Too fatty. Fried eggs, sausages, bacon, cream cheese on your bagels, cheesy omelets, Egg McMuffins, Sausage McMuffins, hash browns, anything English or Scottish.
What does that leave us with? Actually, there are a lot of options. The 10 below are just a few ideas, but I’m sure you can think of many more. Look for protein without too much saturated fat. Look for whole-grain carbs. Look for low-fat dairy or soy options. Look for fiber and nutrients.
But how do you find the time? You make the time. Get up 15 minutes earlier. Pack something to eat on the road or when you first get to work. Prepare it the night before if necessary. I recommend the first option — waking a little earlier — as it’s nice to be able to have a nice cup of tea or coffee with your breakfast, relaxing before the rush of the day starts.
Oatmeal, flaxseed, blueberries & almonds. To me, this is the perfect breakfast. Steel-cut oatmeal is probably the healthier choice, but if you are in a hurry, the instant kind will do fine (it doesn’t have as much fiber, but the other ingredients make up for that). After microwaving the oatmeal, add ground flaxseed, frozen blueberries, sliced almonds. You can add a little cinnamon and honey (not a lot) if you’re using the non-instant oatmeal. That’s four power foods, full of fiber and nutrients and protein and good fats, with only a couple of minutes of prep time. And very tasty!
Kashi Golean Crunch. Actually, any whole-grain, high-fiber cereal is a good choice, but I mention this particular one because it’s a favorite of mine. It has a high amount of protein and fiber, low sugar. Add low-fat milk or soy milk (which has 1/3 the saturated fat of 1% milk), perhaps some berries if you like.
Scrambled tofu. Healthier than scrambled eggs. Add some onions, green peppers or other veggies, some light soy sauce or tamari, maybe some garlic powder, and black pepper, stir-fry with a little olive oil. Eat with whole-grain toast. Fast and delicious.
Fresh berries, yogurt, granola. Get low-fat yogurt (not non-fat, as it often has too much sugar) or soy yogurt, cut up some berries or other fruits, add some healthy cereal. I actually use the Kashi Golean Crunch instead of granola, as many brands of granola have way too much fat and/or sugar.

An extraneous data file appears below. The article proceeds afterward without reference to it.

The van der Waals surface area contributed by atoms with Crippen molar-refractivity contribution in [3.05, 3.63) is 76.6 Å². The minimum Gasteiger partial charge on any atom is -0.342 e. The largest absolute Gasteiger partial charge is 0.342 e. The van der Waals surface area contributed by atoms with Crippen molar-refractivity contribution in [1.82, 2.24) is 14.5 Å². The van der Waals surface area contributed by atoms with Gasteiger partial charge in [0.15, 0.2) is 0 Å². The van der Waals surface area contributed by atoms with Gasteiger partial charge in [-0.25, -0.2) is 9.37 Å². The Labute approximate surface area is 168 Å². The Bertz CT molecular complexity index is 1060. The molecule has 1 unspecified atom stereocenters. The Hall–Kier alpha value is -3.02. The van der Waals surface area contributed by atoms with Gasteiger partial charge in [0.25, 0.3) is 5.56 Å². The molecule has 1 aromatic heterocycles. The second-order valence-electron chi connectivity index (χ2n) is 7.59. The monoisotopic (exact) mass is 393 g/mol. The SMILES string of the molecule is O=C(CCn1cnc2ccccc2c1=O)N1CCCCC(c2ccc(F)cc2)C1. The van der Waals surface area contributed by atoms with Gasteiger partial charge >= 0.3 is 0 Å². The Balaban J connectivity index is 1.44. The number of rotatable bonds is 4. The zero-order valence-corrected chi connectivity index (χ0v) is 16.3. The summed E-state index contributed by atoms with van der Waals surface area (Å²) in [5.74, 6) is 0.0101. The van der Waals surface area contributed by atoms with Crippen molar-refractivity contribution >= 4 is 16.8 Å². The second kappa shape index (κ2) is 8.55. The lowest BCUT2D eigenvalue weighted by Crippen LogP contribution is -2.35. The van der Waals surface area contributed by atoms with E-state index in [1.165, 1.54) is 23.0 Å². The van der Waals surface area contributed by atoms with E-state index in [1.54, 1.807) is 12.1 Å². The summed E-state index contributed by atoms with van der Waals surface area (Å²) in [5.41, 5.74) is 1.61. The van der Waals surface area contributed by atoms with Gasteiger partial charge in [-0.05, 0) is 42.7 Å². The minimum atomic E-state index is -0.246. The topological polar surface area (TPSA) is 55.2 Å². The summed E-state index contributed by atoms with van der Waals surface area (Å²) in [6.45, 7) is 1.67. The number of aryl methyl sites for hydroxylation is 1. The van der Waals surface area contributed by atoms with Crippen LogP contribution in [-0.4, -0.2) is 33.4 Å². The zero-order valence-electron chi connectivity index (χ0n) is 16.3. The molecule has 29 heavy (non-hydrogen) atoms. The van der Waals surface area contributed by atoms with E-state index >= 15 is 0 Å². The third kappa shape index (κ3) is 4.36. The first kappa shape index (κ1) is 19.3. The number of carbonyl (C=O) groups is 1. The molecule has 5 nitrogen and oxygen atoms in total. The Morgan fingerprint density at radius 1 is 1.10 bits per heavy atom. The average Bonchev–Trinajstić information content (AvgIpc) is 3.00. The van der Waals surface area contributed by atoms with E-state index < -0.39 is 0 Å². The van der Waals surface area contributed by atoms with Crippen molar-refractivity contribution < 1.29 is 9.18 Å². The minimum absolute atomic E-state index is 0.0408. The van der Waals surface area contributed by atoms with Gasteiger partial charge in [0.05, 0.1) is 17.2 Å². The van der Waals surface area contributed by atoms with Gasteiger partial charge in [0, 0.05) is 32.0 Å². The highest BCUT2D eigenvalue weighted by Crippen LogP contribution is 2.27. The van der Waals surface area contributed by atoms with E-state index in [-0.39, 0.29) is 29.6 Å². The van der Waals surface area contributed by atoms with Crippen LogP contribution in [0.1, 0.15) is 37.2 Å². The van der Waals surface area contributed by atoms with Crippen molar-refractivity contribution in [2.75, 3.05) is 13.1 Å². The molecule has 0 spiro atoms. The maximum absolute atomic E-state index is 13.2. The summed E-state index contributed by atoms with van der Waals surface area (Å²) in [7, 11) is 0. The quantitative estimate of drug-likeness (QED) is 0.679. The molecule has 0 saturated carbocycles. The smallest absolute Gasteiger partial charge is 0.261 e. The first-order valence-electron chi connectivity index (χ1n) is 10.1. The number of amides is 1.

Grapefruit with whole-wheat toast & almond butter. Add a little sugar on top of the grapefruit, and it’s actually pretty good. The almond butter is healthier than peanut-butter, with lots of good protein to fill you up.
Fresh fruit salad. Cut up some apples, melons, berries, oranges, pears, bananas, grapes … any or all or whatever your favorite fruits are. Add a little bit of lime or lemon juice. Perfect.
Protein shake with extras. I use soy protein powder, but whey works well too. Blend up with low-fat milk or soy milk, some frozen blueberries, and perhaps some almond butter or oatmeal. That may sound weird, but it’s actually pretty good, and pretty filling. A little ground flax seed works well too.
Eggs with peppers. I’m not a fan of eggs, but many people love them. Egg whites are healthier than whole eggs. Scramble with a little olive oil, red and green bell peppers, maybe broccoli, onions, black pepper. Goes well with whole-wheat toast.
Cottage cheese and fruit. Get low-fat cottage cheese. Add any kind of fruit. Apples, citrus, berries.
Gibb’s muffins & jam. While most muffins you buy at a coffee shop or grocery store are just empty carbs with lots of fat (basically, cake), this is a delicious recipe with lots of fiber and nutrition. (Note: the recipe in the link doesn’t mention it, but it’s actually a recipe from Simplify Your Life by Elaine St. James — it’s her husband Gibbs’ recipe). Bake them the night before, and they’re perfect in the morning (and for days to come). A little honey or jam makes them perfect.